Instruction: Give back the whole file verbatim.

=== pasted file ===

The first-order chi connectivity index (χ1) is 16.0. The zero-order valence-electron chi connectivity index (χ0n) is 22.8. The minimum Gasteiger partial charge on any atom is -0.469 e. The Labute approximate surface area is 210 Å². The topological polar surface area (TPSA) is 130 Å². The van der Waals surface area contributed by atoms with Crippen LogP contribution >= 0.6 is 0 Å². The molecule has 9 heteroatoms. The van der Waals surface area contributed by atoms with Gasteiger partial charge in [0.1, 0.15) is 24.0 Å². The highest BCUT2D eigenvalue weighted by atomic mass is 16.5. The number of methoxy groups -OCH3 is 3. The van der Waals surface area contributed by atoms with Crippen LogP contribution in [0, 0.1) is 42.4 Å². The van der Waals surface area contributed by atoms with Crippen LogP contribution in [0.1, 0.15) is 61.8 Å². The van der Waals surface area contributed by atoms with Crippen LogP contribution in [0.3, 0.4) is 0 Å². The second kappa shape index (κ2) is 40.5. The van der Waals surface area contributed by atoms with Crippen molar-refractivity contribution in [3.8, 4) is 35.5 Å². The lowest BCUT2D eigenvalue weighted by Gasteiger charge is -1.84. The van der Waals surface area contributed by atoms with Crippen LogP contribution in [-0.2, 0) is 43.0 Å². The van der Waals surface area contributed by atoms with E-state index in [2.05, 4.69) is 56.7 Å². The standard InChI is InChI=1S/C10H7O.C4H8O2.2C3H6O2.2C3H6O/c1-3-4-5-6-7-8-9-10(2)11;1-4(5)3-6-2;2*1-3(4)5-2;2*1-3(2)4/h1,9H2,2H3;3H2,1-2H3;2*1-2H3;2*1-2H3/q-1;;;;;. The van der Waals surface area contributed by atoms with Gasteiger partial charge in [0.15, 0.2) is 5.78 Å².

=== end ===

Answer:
The first-order chi connectivity index (χ1) is 16.0. The zero-order valence-electron chi connectivity index (χ0n) is 22.8. The minimum Gasteiger partial charge on any atom is -0.469 e. The Labute approximate surface area is 210 Å². The topological polar surface area (TPSA) is 130 Å². The van der Waals surface area contributed by atoms with Crippen LogP contribution >= 0.6 is 0 Å². The molecule has 9 heteroatoms. The van der Waals surface area contributed by atoms with Gasteiger partial charge in [0.1, 0.15) is 24.0 Å². The highest BCUT2D eigenvalue weighted by atomic mass is 16.5. The number of methoxy groups -OCH3 is 3. The van der Waals surface area contributed by atoms with Crippen LogP contribution in [0, 0.1) is 42.4 Å². The van der Waals surface area contributed by atoms with Crippen LogP contribution in [0.1, 0.15) is 61.8 Å². The van der Waals surface area contributed by atoms with Crippen LogP contribution in [0.3, 0.4) is 0 Å². The second kappa shape index (κ2) is 40.5. The van der Waals surface area contributed by atoms with Crippen molar-refractivity contribution in [3.8, 4) is 35.5 Å². The lowest BCUT2D eigenvalue weighted by Gasteiger charge is -1.84. The van der Waals surface area contributed by atoms with Crippen LogP contribution in [-0.2, 0) is 43.0 Å². The van der Waals surface area contributed by atoms with E-state index in [2.05, 4.69) is 56.7 Å². The standard InChI is InChI=1S/C10H7O.C4H8O2.2C3H6O2.2C3H6O/c1-3-4-5-6-7-8-9-10(2)11;1-4(5)3-6-2;2*1-3(4)5-2;2*1-3(2)4/h1,9H2,2H3;3H2,1-2H3;2*1-2H3;2*1-2H3/q-1;;;;;. The van der Waals surface area contributed by atoms with Gasteiger partial charge in [0.15, 0.2) is 5.78 Å².